Unstable, unpredictable, and insufficient: How work scheduling feeds service worker woes Unstable, unpredictable, and insufficient: How work scheduling feeds service worker woes

Boston Fed brief: Scheduling practices fueling worker turnover, hurting employers Boston Fed brief: Scheduling practices fueling worker turnover, hurting employers

January 5, 2022

Service sector workers suddenly found themselves in the spotlight at the onset of the COVID-19 pandemic, because so many were designated “essential” and needed to work on site, while employees from other sectors retreated to home.

The attention on these normally low-profile and often low-pay professions has exposed problems for these workers that aren’t new – just newly visible. Among them: lousy work schedules.

Those schedules were the focus of an issue brief released by the Federal Reserve Bank of Boston, “Unstable, unpredictable, and insufficient: Work scheduling in the service sector in New England.”

The brief was written by Daniel Schneider, a visiting scholar at the Bank and a professor of public policy and sociology at Harvard’s Kennedy School of Government. 

Schneider analyzed the results of a survey of New England service sector employees from various workplaces – including grocery stores and fast-food restaurants, warehouses and hardware stores, delivery trucks and electronics retailers.

The paper explores scheduling problems the workers faced, including highly variable schedules, short advance notice of work times, and “just-in-time” scheduling – when shifts are assigned or cancelled with little notice.

The scheduling inconsistency feeds worker dissatisfaction and high turnover, and has negative effects on employers, as well, the paper says.

“Lower satisfaction and higher turnover intention are bad for workers, but these outcomes are also bad for firms by exposing the often-hidden costs of scheduling practices in the service sector for firms’ bottom lines,” the paper reads

Service sector scheduling problems long predate pandemic

The data analyzed in the paper comes from The Shift Project, an initiative co-founded by Schneider and University of California San Francisco professor Kristen Harknett that’s collected data about work scheduling and job quality from tens of thousands of service workers. The brief relied on survey data taken from a subsample of 2,200 hourly service workers in New England interviewed between September 2017 and May 2020.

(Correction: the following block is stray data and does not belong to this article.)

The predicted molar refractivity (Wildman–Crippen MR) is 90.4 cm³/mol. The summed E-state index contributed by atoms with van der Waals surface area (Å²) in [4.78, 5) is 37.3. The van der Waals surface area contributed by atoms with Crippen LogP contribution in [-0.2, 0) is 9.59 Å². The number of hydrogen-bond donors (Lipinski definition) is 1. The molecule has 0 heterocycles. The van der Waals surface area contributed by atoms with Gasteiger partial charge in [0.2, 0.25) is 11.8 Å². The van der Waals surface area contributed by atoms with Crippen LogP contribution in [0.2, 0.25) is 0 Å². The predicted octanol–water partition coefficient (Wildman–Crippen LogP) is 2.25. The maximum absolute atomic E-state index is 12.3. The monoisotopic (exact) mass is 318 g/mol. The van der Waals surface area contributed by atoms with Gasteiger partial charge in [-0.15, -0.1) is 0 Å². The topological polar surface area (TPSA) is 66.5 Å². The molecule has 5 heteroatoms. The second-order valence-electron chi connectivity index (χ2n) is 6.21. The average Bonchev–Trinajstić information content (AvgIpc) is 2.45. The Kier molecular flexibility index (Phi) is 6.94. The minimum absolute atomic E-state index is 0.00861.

Schneider said the data was collected primarily before the COVID-19 pandemic and the problems it illuminates pre-date the new attention on the service sector. Those problems have continued during the pandemic, he said.

“I think what we need to recognize is that these jobs were dangerous and difficult before COVID, and they remain so even as we hopefully emerge from the pandemic,” he said.

Here’s a closer look at scheduling problems highlighted in the paper:

  • Highly variable schedules: Just a quarter of workers surveyed reported a regular day shift, and fewer reported regular night or evening shifts (10% and 7%, respectively). The majority, 52%, had a variable schedule – with shifts either rotating or changing day-to-day or week-to-week.
  • Little advance notice: Two-thirds of workers reported receiving schedules less than two weeks in advance, 17% reported three-to-six days’ notice, and 21% reported less than 72-hours’ notice.
  • Frequent just-in-time scheduling: 14% of workers reported having a shift canceled in the prior month, as employers responded to real-time or anticipated customer traffic. In 54% of those cases, the cancellation notice came less than 24 hours before the shift.

While each practice listed above decreased job satisfaction, more than half of workers surveyed still wanted more hours at their service sector job.

“Low wage workers who do not get sufficient hours face an economic imperative to take on hours whenever offered,” the paper reads.

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Schneider: Lowest-paid workers bearing greatest risk for demand fluctuations

Schneider said there’s a natural variability to service sector jobs that feeds the unpredictability of worker scheduling. For instance, a playoff run by a sports team can quickly and radically affect staffing needs at bars and restaurants.

But he said the risks inherent in trying to predict fluctuating demand shouldn’t always be borne by the employees, and that’s what’s happening when a business miscalculates demand and cancels or reallocates worker hours.

“It's a conscious decision to say that the people who should really bear that risk to the business's bottom line are these low-paid employees, rather than the business itself,” he said.

The paper details ways for businesses to share the risk. For instance, it notes several cities have passed laws that require large retail and food service employers to give workers their schedules at least two weeks in advance and compensate them with “predictability pay” if their schedule changes.

Schneider added that the tight labor market created by the COVID-19 pandemic could push firms toward offering more stable and predictable schedules, so they can better find and retain workers.“It requires a more long-term perspective for firms,” he said, “but it may be one that ultimately proves profitable, especially in a very tight labor market.”

Read the brief here.

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